The party in the dining hall was really great – lots of delicious healthy food, and desserts all homemade by the multitasker par excellence bride.  There was a terrific live band that played a good mix of tunes, and they included a version of Hava Nagila  – a traditional song and dance at festive Jewish events – as the bride and groom were raised overhead on chairs and everyone danced around them. And this event was certainly festive!  By 9ish however I was utterly exhausted – that old person stuff kicking in again – and T & I bid adieux to the hundred plus guests still partying into the night.

We got an early start on Sunday and so arrived home a few hours before we were expected for V’s pick up, but T wanted to get him and be done with driving for the day and come home and unwind. So we called the house and told them to expect us in a half hour, and off we went to get V after having several days on our own. And just as we left him, he seemed fine. Not in any way I could sense unhappy or uncomfortable. Rather he seemed at ease. There were nice people around him in a nice roomy house, but still I wondered and worried about what in fact he did all that time that he was away. Do they try to engage him when he is in his own world; like us do they instinctively know when he needs to be alone and when he can tolerate or even welcome others into his world?  What were his days like?  What might his days look like in a new home without us? I’m ready for the next stage yet there are so many questions I still have, so many concerns that go with having a child who will need so many supports.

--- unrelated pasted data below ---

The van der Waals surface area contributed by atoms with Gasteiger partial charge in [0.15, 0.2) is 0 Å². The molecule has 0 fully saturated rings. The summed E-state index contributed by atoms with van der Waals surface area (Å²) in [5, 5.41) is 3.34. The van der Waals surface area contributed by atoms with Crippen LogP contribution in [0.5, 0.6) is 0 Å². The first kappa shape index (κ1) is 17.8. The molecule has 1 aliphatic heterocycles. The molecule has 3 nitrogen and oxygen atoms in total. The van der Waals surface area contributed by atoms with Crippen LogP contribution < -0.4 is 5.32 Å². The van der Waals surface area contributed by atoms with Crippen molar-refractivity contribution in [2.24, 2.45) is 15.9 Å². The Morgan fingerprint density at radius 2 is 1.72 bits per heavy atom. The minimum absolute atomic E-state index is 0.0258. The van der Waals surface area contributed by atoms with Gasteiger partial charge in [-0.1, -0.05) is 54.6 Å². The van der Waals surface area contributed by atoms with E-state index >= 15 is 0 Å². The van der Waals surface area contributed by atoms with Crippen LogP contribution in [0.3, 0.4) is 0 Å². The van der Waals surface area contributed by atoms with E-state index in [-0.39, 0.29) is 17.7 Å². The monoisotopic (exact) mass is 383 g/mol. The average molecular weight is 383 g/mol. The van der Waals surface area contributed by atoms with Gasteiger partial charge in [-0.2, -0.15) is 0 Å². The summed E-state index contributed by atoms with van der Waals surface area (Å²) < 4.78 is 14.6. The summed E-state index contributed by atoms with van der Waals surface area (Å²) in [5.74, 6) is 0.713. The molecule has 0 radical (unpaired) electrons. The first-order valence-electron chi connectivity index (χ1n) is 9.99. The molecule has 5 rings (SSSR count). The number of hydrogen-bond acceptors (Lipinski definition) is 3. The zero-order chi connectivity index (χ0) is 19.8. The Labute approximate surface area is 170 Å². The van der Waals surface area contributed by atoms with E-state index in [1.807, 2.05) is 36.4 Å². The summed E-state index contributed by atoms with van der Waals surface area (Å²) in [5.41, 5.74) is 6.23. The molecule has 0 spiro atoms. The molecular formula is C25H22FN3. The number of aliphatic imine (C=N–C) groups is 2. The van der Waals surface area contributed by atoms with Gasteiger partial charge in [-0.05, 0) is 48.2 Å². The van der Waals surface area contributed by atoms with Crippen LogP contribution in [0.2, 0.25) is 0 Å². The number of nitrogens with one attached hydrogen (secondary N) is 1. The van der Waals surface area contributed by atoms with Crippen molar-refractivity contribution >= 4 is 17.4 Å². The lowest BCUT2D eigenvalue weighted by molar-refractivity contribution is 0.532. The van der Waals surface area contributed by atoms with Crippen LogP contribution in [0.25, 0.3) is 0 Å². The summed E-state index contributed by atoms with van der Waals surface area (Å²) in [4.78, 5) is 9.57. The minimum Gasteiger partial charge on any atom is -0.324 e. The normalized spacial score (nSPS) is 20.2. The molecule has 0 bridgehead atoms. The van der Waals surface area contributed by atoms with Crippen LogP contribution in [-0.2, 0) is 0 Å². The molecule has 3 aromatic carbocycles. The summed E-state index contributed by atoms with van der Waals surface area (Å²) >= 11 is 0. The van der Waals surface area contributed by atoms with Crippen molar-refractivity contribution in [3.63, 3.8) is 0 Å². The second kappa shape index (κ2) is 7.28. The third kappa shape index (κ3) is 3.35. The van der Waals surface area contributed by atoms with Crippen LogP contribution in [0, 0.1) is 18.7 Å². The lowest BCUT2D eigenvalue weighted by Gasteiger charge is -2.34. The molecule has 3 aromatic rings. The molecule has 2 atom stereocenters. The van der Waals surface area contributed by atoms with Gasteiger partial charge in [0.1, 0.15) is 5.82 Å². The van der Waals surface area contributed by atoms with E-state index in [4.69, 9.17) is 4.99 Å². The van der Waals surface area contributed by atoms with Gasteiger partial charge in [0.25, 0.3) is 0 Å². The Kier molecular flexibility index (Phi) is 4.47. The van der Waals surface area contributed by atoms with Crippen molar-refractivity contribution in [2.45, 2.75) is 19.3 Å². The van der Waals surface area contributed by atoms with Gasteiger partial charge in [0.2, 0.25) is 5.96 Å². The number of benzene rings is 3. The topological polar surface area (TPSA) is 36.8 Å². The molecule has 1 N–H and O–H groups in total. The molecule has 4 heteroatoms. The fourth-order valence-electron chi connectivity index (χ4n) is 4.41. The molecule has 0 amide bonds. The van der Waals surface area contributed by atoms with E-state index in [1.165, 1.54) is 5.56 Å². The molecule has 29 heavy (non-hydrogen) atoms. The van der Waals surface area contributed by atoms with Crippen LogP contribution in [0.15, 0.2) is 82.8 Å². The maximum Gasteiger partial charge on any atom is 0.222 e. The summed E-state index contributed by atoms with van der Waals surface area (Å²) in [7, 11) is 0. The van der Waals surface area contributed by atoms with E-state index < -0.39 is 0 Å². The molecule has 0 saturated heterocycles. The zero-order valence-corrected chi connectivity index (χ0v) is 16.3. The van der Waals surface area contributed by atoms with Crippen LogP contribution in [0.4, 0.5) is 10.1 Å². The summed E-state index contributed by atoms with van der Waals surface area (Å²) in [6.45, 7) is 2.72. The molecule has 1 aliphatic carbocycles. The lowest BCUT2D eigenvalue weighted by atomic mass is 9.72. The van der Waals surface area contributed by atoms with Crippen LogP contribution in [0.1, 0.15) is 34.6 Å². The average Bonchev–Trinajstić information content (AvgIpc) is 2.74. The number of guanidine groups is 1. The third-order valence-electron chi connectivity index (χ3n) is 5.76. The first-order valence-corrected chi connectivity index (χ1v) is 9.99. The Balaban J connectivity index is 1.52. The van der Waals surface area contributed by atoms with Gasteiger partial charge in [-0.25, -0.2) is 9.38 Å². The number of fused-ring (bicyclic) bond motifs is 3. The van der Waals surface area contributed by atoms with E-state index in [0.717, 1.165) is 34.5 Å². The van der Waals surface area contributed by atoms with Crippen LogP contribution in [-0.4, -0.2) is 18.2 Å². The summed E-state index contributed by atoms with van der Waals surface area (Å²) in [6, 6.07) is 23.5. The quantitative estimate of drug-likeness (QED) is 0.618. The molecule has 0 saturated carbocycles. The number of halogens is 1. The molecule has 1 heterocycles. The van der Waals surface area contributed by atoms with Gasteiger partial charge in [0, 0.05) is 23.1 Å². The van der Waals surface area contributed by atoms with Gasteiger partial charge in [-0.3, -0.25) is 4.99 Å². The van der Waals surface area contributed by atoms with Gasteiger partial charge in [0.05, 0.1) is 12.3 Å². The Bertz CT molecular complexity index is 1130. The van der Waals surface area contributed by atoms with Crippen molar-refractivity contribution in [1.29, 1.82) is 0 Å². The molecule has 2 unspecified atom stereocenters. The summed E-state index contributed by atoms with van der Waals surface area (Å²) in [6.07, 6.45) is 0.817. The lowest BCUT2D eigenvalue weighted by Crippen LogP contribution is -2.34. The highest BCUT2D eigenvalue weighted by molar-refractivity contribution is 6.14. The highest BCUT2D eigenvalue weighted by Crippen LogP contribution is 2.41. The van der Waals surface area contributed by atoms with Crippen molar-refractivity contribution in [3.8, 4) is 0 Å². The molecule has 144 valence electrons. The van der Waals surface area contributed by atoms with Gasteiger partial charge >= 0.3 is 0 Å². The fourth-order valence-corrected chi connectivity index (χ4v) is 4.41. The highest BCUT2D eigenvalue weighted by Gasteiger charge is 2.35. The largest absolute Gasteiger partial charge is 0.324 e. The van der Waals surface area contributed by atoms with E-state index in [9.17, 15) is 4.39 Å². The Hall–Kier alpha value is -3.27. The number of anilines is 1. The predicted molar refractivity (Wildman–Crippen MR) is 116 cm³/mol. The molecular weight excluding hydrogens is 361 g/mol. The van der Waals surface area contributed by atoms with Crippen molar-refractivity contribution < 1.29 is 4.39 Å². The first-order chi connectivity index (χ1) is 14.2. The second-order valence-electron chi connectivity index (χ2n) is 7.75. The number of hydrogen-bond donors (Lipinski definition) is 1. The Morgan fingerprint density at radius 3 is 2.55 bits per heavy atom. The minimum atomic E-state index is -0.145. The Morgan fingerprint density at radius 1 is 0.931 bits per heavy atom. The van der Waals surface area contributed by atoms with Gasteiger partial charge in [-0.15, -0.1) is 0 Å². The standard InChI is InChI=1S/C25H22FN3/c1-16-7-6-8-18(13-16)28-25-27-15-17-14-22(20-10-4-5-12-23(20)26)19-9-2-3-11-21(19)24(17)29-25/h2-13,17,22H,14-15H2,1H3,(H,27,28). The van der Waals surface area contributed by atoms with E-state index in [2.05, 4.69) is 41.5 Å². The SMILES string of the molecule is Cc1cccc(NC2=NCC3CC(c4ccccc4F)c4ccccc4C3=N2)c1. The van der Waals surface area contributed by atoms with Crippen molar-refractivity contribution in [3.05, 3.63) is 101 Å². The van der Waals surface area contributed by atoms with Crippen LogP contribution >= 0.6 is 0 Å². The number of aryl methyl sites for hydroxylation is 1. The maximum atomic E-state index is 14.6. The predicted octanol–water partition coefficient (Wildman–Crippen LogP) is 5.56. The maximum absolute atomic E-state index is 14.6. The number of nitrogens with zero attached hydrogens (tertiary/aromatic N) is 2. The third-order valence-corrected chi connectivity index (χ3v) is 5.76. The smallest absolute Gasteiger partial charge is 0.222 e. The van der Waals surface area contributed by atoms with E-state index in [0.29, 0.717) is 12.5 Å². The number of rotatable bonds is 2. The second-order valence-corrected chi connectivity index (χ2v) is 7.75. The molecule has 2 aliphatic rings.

These respites provide us with much needed breaks and also prepare us for the future, when V’s time away will be permanent, when he will live in a group home without us, hopefully happily ever after. For now, I’m grateful to have had the joyful weekend and to look to the time ahead with a bit more peace of mind.

6 thoughts on “respite for a celebration

  1. Thanks for posting a picture of the chuppah! It was lovely and so special! I’m glad we got to chat. Thanks for coming over! It’s so nice to get away from our day to day lives. Glad you enjoyed the weekend, and that V fared well.